Tuesday, August 22nd 2017

Living in the Moment is Hard

So I’ve been reading about being in the moment. It’s a great idea, but it sounds impossible to live in today’s world. I mean, imagine focusing on the now of eating a meal. You chew your food, you smell it, you feel it, you taste it you chew it some more and you swallow. It’s intense. It takes time. I can just imagine my boys asking their mother what daddy was doing at the table, having a three hour dinner.

So is there a middle road down the middle road? Can you live in the moment and live among normal people? Eckhart Tolle doesn’t offer us much in the way of advice in how to balance the two pursuits. Is presence more easily pursued in a monastery or on a mountain than within the confines of our mundane lives?

If this spoke to you, here are five similar articles.

Related Posts

One Comment on “Living in the Moment is Hard”

  1. I think there is a general misconception about that phrase, "Living in the moment." I've heard so many variations of it: Live in the moment to Live by how I feel in the moment, all of which do not describe the state, nor prescribe a means to achieve that indescribable state! What you seem to be describing is "Savoring the moment". Trying to heighten your awareness of every sensation that occurs is novel, but how does that relate to "living in the moment".
    I find living in the moment means being unaffected by your negative past. Think about that. If ever moment that you interact with life was governed by all the positive experiences you have acquired, without the negative, you would automatically heighten your experience of that moment, and each and every moment to come.
    Now the real question is how does one remove the negative influences of their past? You probably have experienced moments when you felt spacey or not quite attentive. If one could measure the attention units a person had, we would probably find that many of us have 50% of those units focused inward on our past, leaving the other 50% focused on what is happening outside of ourselves, i.e. in the "real" world. Perhaps we spend too much time running away from our past instead of confronting it and removing the blocks that suck up our attention units. Hence, we live in the past, not "in the moment."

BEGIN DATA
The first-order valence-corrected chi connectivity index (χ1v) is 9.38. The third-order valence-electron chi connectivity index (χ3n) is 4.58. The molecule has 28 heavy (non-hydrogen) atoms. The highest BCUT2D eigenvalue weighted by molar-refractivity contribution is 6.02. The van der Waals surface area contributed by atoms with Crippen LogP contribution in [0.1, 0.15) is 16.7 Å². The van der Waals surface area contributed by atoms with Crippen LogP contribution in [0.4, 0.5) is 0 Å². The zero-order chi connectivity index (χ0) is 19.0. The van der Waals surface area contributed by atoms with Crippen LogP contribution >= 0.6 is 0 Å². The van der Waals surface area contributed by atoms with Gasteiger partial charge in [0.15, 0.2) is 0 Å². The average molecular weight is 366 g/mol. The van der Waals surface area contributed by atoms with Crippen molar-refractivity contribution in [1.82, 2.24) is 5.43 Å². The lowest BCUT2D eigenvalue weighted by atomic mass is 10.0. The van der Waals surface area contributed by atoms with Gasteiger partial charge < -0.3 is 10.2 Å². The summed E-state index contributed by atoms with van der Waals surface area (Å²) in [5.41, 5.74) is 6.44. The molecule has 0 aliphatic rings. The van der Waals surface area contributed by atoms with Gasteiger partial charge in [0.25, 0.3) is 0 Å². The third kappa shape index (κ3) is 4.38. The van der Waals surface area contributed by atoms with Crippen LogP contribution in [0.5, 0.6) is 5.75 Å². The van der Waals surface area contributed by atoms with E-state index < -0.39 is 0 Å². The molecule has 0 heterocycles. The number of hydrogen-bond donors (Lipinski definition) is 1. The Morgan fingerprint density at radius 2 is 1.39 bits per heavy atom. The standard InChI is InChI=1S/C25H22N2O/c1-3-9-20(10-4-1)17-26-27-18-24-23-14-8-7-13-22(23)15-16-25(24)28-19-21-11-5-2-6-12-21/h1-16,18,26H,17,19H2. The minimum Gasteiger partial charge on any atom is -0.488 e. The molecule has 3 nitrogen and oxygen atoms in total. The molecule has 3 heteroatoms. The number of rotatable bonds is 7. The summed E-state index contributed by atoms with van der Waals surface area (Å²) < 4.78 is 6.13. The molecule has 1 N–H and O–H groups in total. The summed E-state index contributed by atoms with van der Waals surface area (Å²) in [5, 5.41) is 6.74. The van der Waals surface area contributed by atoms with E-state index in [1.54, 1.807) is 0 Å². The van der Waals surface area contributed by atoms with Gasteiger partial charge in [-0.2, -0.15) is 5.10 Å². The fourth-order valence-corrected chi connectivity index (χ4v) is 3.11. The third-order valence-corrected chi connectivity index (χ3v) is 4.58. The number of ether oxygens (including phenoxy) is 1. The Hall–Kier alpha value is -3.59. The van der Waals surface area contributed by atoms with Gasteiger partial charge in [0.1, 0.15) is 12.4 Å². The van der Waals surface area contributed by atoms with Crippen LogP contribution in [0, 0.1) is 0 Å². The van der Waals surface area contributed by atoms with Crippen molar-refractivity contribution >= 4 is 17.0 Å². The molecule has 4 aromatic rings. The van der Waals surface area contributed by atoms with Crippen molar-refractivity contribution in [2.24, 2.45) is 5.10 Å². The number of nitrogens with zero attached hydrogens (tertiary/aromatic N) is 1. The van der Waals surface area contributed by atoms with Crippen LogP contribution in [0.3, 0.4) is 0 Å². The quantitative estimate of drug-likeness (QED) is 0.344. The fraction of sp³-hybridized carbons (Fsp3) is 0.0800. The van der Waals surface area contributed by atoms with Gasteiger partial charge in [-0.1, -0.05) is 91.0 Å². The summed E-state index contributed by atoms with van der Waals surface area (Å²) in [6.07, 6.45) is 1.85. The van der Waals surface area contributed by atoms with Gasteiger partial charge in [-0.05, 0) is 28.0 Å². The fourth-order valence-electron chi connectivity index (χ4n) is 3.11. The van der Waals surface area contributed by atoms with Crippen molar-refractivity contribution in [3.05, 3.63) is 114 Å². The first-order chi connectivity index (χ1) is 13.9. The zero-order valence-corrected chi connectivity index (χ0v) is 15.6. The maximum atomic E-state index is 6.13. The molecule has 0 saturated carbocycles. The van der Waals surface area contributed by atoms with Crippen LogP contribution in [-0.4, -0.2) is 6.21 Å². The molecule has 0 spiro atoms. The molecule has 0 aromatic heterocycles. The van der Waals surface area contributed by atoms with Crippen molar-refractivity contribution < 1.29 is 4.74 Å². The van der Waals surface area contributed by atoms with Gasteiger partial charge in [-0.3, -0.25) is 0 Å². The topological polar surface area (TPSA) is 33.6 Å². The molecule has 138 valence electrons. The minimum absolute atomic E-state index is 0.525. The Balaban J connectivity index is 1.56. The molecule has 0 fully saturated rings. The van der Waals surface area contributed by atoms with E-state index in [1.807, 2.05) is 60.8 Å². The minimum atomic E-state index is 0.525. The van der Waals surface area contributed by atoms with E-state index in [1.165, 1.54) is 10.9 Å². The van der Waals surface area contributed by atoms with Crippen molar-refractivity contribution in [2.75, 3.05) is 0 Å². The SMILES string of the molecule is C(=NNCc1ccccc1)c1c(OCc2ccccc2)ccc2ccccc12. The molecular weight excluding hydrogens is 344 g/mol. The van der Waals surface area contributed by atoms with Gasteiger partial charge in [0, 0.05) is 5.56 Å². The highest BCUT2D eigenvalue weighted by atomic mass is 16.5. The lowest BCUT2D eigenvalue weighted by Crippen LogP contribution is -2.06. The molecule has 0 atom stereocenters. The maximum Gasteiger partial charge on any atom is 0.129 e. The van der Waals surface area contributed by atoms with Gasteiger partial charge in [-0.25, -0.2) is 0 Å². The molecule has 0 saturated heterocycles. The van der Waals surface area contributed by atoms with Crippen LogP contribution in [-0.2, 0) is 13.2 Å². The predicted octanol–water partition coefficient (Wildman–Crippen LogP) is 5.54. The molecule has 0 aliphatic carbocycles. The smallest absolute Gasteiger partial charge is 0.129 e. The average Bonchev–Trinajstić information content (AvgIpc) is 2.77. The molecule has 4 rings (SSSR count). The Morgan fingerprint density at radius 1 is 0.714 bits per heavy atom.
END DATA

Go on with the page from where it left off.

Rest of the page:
Try doing a simple exercise: Focus on an object and find 10 things you hate about that object. Then focus on it again and find 10 things you love about that object. Now try to notice each time if your mind wonders to something else, or other thoughts cloud your focus. Are you really living in the moment? Or are you being victimized by your past?
    Mmmm... Perhaps one's mundane life is exactly what one has envisioned and created for oneself...
    So, I think the answer lies not in finding ways to focus on the now, but finding ways to remove the stuck attention units that aren't focused on the now...
    Observe a child and you will see how totally focused they are on the now. A very small world is their to explore, but they focus much better than most adults. Why does that change? As we grow, we stumble into troubles that we allow to rob us of attention units and we don't know how to get them back, so as time goes on we find that life isn't as clear as it once was, if we even have enough attention units left to notice at all.
    Again, I say - find a way to regain your attention units and you will naturally live in the now, the moment, the present, or whatever you want to call it...

Leave a Reply